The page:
Chromatin immunoprecipitation (ChIP)
For SCL, ETO2 and RYBP ChIP, 2–5 × 107 day 3.5 (SCL) and day 4 (ETO2/RYBP) FLK1+ cells were fixed 20 min, RT° with 2 mM EGS (ethylene glycol bis succinimidylsuccinate, ThermoFisher Scientific, cat# 10350924) followed by 1% Formaldehyde (Sigma, 252549) incubation for 10 min under gentle agitation before quenching with 0.125 M glycine. Cells were rinsed twice with PBS, lysed, and chromatin sonicated to an average size of 300 base pairs using Bioruptor Plus (Diagenode) at Power 3.0 for 17 cycles (30 s ON, 30 s OFF). The resulting chromatin was diluted 10× in ChIP dilution buffer and 1% put aside as input sample. After pre-clearing with protein A/G dynabeads (ThermoFisher Scientific), supernatants were incubated with appropriate antibodies o/n. Beads were washed in low salt/high salt LiCl buffers and twice with Tris/EDTA. Complexes were eluted from beads in a thermomixer (65 °C, 15 min) and eluates and reserved inputs reverse cross-linked (65 °C, o/n). Samples were treated with RNaseA, proteinase K and phenol/chloroform-purified.
ChIP samples were submitted to library preparation using NEBNext Ultra DNA Library prep kit and multiplexing barcodes (NEB, E7370) following Illumina’s instructions. Samples were quantified by the KAPA Library Quantification Kit (Roche diagnostics, cat# 7960140001) and their sizes verified on a Bioanalyser 2100 (Agilent). Libraries were sequenced using NextSeq v2 kit (75 cycles, Illumina, FC-404-2005) on a NextSeq 550 system with paired-end reads for 37 cycles. Sequences were de-multiplexed, aligned to the Mus musculus (mm9) genome using Bowtie (version 1.1.2), and filtered to remove duplicate mapped reads. Peak calling was performed with MACS2 (version 2.0.10) using default parameters for SCL and ETO2 ChIP; the broad option was applied for RYBP ChIP. MIG (Multi-Image Genome viewer) was used to visualise the data, filter and identify peaks65. Data for heatmaps and meta gene plots were generated using HOMER annotatePeaks command and visualised with Java_Treeview. GO analysis of genomic regions was performed with Stanford GREAT online tool66. The ATAC-seq procedure and data will be reported somewhere else.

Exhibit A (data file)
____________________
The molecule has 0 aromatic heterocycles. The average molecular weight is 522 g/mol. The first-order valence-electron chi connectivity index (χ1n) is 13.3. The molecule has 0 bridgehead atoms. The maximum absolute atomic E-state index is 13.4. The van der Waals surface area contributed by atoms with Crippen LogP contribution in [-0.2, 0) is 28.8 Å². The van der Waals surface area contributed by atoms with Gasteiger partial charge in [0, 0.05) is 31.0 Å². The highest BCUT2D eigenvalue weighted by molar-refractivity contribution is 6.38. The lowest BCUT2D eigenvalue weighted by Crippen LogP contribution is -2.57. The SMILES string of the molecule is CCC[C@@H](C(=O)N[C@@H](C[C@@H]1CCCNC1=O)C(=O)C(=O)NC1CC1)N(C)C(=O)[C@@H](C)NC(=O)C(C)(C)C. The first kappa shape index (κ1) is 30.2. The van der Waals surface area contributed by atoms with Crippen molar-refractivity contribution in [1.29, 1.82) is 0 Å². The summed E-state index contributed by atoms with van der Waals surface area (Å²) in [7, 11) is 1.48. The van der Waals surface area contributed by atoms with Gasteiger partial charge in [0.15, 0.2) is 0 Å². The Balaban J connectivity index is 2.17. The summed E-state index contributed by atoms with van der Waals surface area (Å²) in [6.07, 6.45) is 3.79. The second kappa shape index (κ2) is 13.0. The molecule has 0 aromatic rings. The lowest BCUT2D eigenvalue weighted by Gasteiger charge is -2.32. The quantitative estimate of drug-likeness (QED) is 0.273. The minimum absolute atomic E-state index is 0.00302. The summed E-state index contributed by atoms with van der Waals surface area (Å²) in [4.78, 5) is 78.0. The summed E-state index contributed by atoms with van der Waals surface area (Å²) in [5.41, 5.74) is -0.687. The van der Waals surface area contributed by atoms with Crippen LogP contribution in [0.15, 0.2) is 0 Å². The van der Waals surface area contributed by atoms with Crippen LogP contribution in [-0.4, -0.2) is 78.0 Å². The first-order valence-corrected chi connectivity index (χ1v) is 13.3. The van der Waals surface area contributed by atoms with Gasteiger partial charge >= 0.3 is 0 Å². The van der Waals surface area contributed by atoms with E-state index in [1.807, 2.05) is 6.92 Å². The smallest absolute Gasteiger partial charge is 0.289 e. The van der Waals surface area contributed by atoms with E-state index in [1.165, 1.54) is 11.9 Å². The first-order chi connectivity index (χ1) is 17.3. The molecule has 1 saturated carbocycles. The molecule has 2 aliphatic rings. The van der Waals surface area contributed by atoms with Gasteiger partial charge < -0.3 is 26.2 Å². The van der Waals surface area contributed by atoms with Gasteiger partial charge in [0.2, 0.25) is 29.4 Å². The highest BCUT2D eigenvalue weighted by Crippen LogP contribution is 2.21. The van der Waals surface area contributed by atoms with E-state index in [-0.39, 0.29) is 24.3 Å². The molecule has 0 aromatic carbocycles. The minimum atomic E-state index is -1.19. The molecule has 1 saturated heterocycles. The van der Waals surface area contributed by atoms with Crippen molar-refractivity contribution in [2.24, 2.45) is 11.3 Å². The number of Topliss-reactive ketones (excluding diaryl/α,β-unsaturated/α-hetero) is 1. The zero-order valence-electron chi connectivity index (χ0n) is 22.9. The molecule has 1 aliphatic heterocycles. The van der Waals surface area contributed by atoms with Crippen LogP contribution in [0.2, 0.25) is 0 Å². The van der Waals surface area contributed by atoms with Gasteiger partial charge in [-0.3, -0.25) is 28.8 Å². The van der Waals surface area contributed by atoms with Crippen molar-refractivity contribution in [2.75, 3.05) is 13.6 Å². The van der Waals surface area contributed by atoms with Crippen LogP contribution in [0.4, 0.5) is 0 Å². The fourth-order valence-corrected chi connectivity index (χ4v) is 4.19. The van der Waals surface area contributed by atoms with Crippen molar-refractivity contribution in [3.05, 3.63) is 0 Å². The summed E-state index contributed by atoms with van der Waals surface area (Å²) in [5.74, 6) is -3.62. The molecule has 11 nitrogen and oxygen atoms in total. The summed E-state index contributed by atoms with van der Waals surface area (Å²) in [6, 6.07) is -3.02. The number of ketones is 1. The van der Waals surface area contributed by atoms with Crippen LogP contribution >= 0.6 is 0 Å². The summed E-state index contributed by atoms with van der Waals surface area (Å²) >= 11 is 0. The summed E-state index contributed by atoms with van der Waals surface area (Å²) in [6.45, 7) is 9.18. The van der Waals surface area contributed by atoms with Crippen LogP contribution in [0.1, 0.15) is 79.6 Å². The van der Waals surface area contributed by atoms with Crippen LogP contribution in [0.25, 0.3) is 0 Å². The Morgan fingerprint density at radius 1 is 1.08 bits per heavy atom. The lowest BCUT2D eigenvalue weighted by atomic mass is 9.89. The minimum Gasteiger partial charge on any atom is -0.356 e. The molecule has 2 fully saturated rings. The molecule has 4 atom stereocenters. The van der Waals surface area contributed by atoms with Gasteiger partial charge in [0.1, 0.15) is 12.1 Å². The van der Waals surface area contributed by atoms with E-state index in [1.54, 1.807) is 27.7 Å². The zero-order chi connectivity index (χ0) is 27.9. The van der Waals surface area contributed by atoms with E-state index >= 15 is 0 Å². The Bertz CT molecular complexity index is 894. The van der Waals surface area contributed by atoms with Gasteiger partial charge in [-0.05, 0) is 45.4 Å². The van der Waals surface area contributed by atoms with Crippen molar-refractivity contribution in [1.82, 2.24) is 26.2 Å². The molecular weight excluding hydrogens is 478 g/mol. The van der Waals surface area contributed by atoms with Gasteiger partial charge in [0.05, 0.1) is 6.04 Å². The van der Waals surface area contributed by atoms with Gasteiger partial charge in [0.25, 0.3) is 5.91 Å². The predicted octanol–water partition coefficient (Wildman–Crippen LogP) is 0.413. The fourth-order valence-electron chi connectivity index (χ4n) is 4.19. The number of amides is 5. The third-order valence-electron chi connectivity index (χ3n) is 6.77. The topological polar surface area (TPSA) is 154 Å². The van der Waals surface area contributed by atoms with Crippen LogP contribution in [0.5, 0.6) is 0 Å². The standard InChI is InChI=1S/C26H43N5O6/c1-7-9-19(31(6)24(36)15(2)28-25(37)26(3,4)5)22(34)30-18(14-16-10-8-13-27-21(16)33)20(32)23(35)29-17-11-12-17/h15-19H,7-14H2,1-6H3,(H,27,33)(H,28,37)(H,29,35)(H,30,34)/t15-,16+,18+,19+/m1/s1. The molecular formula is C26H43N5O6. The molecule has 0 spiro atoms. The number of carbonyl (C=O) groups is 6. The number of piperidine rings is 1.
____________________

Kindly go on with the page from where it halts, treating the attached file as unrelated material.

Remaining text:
Histone ChIPSeq-Rx was carried out according to published protocols37. Briefly, day 4 mCherry-positive sorted cells were mixed in a 2:1 ratio to Drosophila S2 cells. Samples were prepared and sequencing was performed as above. Data were mapped using an in-house pipeline. Reads were aligned to Mus musculus (mm9) and Drosophila melanogaster (dm3) genomes. The number of reads mapping to the genomes as well as the derived normalisation factor for each histone mark are provided in Supplementary Data 4. Peak calling was performed using MACS2 (version 2.0.10) using parameters for broad peak calling and respective inputs as reference. Tag directories were created using Homer and the generated BedGraphs were visualised on UCSC Genome Browser as custom tracks, after scaling the tag densities by the normalisation factor for each histone mark. Histograms and heatmaps were generated using AnnotatePeaks.pl command with up to −100 kb to 100 kb around the indicated genomic regions separated into 25 equally sized bin; the ChIP fragment coverage was scaled by the derived normalisation factor.
All codes used in this study can be accessed from the GEO database (accession number GSE104883).
All ChIP-seq and RNA-seq datasets are deposited at the NCBI GEO database under the accession number GSE104883. All other data supporting the results of this study are available within the article and its supplementary information files and from the corresponding author upon request. A reporting summary is available as a Supplementary Information file.
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We are grateful to Tom Milne for helpful discussions and critical reading of the manuscript. We thank Veronica Buckle and Jill Brown for advice on smRNA FISH, Jelena M. Telenius for use of her ChIP-sequencing analysis pipeline and Jon Kerry for help with the bioinformatics analysis. We acknowledge Christoffer Lagerholm (Wolfson Imaging Centre, Oxford) for his help with imaging smRNA FISH data. The imaging facility is supported by the MRC via the WIMM Strategic Alliance (G0902418 and MC_UU_12025), the Molecular Haematology Unit (MC_UU_12009), the Human Immunology Unit (MC_UU_12010), the Wolfson Foundation (Grant 18272), and by an MRC/BBSRC/EPSRC grant (MR/K015777X/1) to MICA – Nanoscopy Oxford (NanO). We thank the high-throughput Genomics Group at the Wellcome Trust Centre for Human Genetics (funded by Wellcome Trust grant 090532/Z/09/Z and MRC Hub grant G0900747 91070) for the generation of SCL ChIP-seq data. We thank Miguel Vidal for providing the Rybpfl/fl;Cre-ERT2 mouse ES cells. This work was supported by the MRC (grant MC_UU_12009/9 to C.P.).